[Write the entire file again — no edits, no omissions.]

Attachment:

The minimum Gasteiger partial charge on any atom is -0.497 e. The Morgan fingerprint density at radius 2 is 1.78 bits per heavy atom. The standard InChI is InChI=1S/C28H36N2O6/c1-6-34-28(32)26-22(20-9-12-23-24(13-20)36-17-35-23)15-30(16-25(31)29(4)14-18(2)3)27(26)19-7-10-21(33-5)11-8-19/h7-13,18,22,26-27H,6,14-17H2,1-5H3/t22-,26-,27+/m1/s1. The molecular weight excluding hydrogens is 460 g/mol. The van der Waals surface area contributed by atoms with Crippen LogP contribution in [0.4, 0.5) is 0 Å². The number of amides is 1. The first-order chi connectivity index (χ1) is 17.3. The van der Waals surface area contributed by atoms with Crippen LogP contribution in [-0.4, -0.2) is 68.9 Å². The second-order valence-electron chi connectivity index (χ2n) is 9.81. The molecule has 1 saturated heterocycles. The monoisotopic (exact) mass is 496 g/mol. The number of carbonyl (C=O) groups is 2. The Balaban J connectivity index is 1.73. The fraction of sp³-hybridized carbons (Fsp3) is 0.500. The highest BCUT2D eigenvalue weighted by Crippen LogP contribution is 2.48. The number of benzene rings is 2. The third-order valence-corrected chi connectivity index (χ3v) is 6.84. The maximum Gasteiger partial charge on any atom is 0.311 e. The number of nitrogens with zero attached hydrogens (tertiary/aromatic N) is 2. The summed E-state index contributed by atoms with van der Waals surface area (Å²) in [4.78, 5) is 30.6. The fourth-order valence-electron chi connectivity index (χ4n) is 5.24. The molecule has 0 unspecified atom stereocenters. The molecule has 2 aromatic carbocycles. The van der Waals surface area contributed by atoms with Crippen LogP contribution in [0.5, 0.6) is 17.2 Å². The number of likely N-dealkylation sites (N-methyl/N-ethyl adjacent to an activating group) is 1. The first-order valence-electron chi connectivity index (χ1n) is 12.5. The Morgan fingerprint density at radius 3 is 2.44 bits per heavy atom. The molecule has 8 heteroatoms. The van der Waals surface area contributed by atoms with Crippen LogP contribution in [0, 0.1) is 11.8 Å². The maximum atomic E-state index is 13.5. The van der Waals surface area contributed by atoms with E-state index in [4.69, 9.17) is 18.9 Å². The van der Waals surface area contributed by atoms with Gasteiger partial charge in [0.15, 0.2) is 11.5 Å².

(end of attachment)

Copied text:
The minimum Gasteiger partial charge on any atom is -0.497 e. The Morgan fingerprint density at radius 2 is 1.78 bits per heavy atom. The standard InChI is InChI=1S/C28H36N2O6/c1-6-34-28(32)26-22(20-9-12-23-24(13-20)36-17-35-23)15-30(16-25(31)29(4)14-18(2)3)27(26)19-7-10-21(33-5)11-8-19/h7-13,18,22,26-27H,6,14-17H2,1-5H3/t22-,26-,27+/m1/s1. The molecular weight excluding hydrogens is 460 g/mol. The van der Waals surface area contributed by atoms with Crippen LogP contribution in [0.4, 0.5) is 0 Å². The number of amides is 1. The first-order chi connectivity index (χ1) is 17.3. The van der Waals surface area contributed by atoms with Crippen LogP contribution in [-0.4, -0.2) is 68.9 Å². The second-order valence-electron chi connectivity index (χ2n) is 9.81. The molecule has 1 saturated heterocycles. The monoisotopic (exact) mass is 496 g/mol. The number of carbonyl (C=O) groups is 2. The Balaban J connectivity index is 1.73. The fraction of sp³-hybridized carbons (Fsp3) is 0.500. The highest BCUT2D eigenvalue weighted by Crippen LogP contribution is 2.48. The number of benzene rings is 2. The third-order valence-corrected chi connectivity index (χ3v) is 6.84. The maximum Gasteiger partial charge on any atom is 0.311 e. The number of nitrogens with zero attached hydrogens (tertiary/aromatic N) is 2. The summed E-state index contributed by atoms with van der Waals surface area (Å²) in [4.78, 5) is 30.6. The fourth-order valence-electron chi connectivity index (χ4n) is 5.24. The molecule has 0 unspecified atom stereocenters. The molecule has 2 aromatic carbocycles. The van der Waals surface area contributed by atoms with Crippen LogP contribution in [0.5, 0.6) is 17.2 Å². The number of likely N-dealkylation sites (N-methyl/N-ethyl adjacent to an activating group) is 1. The first-order valence-electron chi connectivity index (χ1n) is 12.5. The Morgan fingerprint density at radius 3 is 2.44 bits per heavy atom. The molecule has 8 heteroatoms. The van der Waals surface area contributed by atoms with Crippen LogP contribution in [0, 0.1) is 11.8 Å². The maximum atomic E-state index is 13.5. The van der Waals surface area contributed by atoms with E-state index in [4.69, 9.17) is 18.9 Å². The van der Waals surface area contributed by atoms with Gasteiger partial charge in [0.15, 0.2) is 11.5 Å².